SEC Adopts Dodd-Frank Mine Safety Disclosure Requirements
The Securities and Exchange Commission has adopted new rules outlining how mining companies must disclose the mine safety information required by the Dodd-Frank Wall Street Reform and Consumer Protection Act.
Under Section 1503 of the Dodd-Frank Act, mining companies are required to include information about mine safety and health in the quarterly and annual reports they file with the SEC.
The Dodd-Frank Act disclosure requirements are based on the safety and health requirements that apply to mines under the Federal Mine Safety and Health Act of 1977, which is administered by the Mine Safety and Health Administration (MSHA).
The new SEC rules, which take effect 30 days after publication in the Federal Register, specifically require those companies to provide mine-by-mine totals for significant and substantial violations of mandatory health or safety standards under section 104 of the Mine Act for which the operator received a citation from MSHA; orders under section 104(b) of the Mine Act; citations and orders for unwarrantable failure of the mine operator to comply with section 104(d) of the Mine Act; flagrant violations under section 110(b)(2) of the Mine Act; imminent danger orders issued under section 107(a) of the Mine Act; the dollar value of proposed assessments from MSHA; notices from MSHA of a pattern of violations or potential to have a pattern of violations under section 104(e) of the Mine Act; pending legal actions before the Federal Mine Safety and Health Review Commission; and mining-related fatalities.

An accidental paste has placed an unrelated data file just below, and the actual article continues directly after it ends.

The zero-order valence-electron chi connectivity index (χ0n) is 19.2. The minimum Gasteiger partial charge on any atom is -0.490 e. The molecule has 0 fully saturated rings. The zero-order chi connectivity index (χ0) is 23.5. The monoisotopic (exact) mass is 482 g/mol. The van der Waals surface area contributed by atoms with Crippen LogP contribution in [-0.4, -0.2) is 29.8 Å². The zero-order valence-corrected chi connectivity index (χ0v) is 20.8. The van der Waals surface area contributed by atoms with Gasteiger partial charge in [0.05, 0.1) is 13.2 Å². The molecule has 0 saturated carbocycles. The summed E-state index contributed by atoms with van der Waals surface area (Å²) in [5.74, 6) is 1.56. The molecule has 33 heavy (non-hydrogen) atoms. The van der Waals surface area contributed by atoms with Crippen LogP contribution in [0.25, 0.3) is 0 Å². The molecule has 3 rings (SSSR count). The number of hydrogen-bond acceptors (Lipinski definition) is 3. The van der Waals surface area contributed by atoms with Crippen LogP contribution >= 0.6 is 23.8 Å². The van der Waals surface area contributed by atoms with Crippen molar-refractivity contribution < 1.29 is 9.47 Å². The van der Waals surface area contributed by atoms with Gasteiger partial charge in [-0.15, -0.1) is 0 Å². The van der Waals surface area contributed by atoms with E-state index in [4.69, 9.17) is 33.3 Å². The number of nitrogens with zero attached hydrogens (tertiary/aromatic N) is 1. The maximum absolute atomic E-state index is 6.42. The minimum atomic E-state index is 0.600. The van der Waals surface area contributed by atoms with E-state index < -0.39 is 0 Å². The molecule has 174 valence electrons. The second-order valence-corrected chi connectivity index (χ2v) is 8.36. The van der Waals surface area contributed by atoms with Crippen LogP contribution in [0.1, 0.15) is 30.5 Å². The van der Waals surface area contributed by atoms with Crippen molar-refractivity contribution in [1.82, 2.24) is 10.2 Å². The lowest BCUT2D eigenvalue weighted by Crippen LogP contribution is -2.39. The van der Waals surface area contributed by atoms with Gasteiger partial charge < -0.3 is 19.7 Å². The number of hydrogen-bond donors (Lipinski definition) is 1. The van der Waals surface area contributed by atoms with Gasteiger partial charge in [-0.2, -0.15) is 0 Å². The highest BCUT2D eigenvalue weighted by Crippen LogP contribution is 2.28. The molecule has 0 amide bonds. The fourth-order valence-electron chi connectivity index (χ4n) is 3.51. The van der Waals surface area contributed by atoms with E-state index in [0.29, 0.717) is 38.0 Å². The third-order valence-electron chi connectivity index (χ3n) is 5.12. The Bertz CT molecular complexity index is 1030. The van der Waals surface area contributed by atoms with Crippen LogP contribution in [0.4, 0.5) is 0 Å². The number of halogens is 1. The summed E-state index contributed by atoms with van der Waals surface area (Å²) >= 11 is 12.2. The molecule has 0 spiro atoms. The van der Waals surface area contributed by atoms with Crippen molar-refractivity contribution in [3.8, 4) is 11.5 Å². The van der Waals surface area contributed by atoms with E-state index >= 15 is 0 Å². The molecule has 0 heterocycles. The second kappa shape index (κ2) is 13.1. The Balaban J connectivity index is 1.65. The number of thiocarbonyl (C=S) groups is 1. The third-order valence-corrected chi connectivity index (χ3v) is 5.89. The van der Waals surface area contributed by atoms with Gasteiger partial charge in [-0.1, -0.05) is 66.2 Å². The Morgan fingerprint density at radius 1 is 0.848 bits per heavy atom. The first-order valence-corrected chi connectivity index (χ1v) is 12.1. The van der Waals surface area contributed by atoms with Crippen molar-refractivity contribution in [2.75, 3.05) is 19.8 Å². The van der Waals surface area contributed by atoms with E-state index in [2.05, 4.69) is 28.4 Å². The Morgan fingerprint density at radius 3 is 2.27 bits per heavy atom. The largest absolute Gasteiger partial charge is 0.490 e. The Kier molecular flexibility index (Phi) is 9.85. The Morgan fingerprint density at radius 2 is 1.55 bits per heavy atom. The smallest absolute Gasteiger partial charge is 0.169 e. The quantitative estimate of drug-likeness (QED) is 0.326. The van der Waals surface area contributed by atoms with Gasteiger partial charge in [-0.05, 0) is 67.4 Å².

The accompanying instructions specify that a mining company must report the total penalties assessed in the reporting period, even if the company is contesting an assessment. For legal actions, mining companies are instructed to report the number instituted and resolved during the reporting period, report the number pending on the last day of the reporting period, and categorize the actions based on the type of proceeding.
In addition, the Dodd-Frank Act added a requirement for U.S. companies to file a Form 8-K when they receive notice from MSHA of an imminent danger order under section 107(a) of the Mine Act; notice of a pattern of violations under section 104(e) of the Mine Act, or notice of the potential to have a pattern of such violations.
The new SEC rules specify that the Form 8-K must be filed within four business days and include the type of notice received, the date it was received, and the name and location of the mine involved. The new rules specify that a late filing of the Form 8-K will not affect a company’s eligibility to use Form S-3 short-form registration.